One exciting thing: the last song that Marcell played was one I hadn’t heard before. I was so taken by it that I tried to find it online later (by looking up the few words and phrases that I remembered). I had no luck, so I wrote to him to ask about it. He replied that he had written the song a week before and that this was the first time he played it in public! I now realize that he said this when introducing the song, but I didn’t catch it at the time. I hope to listen to the song many times.

All of this would have been enough for me for a weekend, but the festivities continued at full tilt. Yesterday, late in the afternoon, after a quiet day at home, I took the teain to the nearby village of Zagyvarékas for the Margaréta folkdance festival, followed by a concert by the band Csík. One of my students, an accomplished folk dancer and a member of the Rákóczi dance group, was in three of the dance performances—and I was eager to see them all and hear the band. It was my first real folkdance event in Hungary. I have seen a few short performances here and there, but nothing like this. I eas moved not only by the dancets’ skill (in singing as well as dancing), not only by the colorful costumes, not only by the gorgeous rhythms and melodies, but by the vitality and “nowness” of it all. Folkdance in Hungary is not some relic of a dying tradition; people of many ages put their hearts and lives into it.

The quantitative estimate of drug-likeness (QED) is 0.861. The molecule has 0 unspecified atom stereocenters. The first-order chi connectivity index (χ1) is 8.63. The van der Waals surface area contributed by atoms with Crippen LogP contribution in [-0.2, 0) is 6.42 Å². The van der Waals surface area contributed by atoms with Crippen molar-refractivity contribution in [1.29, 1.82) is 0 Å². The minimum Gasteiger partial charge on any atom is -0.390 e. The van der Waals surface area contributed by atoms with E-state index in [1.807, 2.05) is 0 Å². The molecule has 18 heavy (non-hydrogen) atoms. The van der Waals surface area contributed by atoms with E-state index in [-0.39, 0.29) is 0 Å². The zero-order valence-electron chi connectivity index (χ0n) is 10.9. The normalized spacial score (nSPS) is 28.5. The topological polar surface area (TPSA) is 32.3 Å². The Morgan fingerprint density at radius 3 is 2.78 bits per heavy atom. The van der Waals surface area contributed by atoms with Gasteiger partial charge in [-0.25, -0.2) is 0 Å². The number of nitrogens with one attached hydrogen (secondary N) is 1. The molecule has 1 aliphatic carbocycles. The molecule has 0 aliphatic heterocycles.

What to say about the Csík concert? It was fantastic; they played so many instruments, and combined musical styles with such ease and in such interesting ways, that I wanted to rush home and start playing too. Their music opens up possibilities. The audience adored them (except for one disgruntled drunk man on the sidelines who ranted in a few brief sputters about how he wanted pure Hungarian music, not music from all over the place). Many songs were the band’s own, others by others; many had folk motifs, while others had a jazz, blues, rock, or other feel, or a mixture. One song (by Gábor Presser) I had heard before; Marcell Bajnai had played it in his recent solo concert, at the very end. It was exciting to recognize it and hear it in these two different ways.

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Mosquitoes were swarming all around—it has been a bad few weeks, mosquito-wise—and audience and musicians alike were getting bitten every split second, from every angle. But we stayed until the end and beyond, cheered for an encore (which they played), and kept on applauding after that.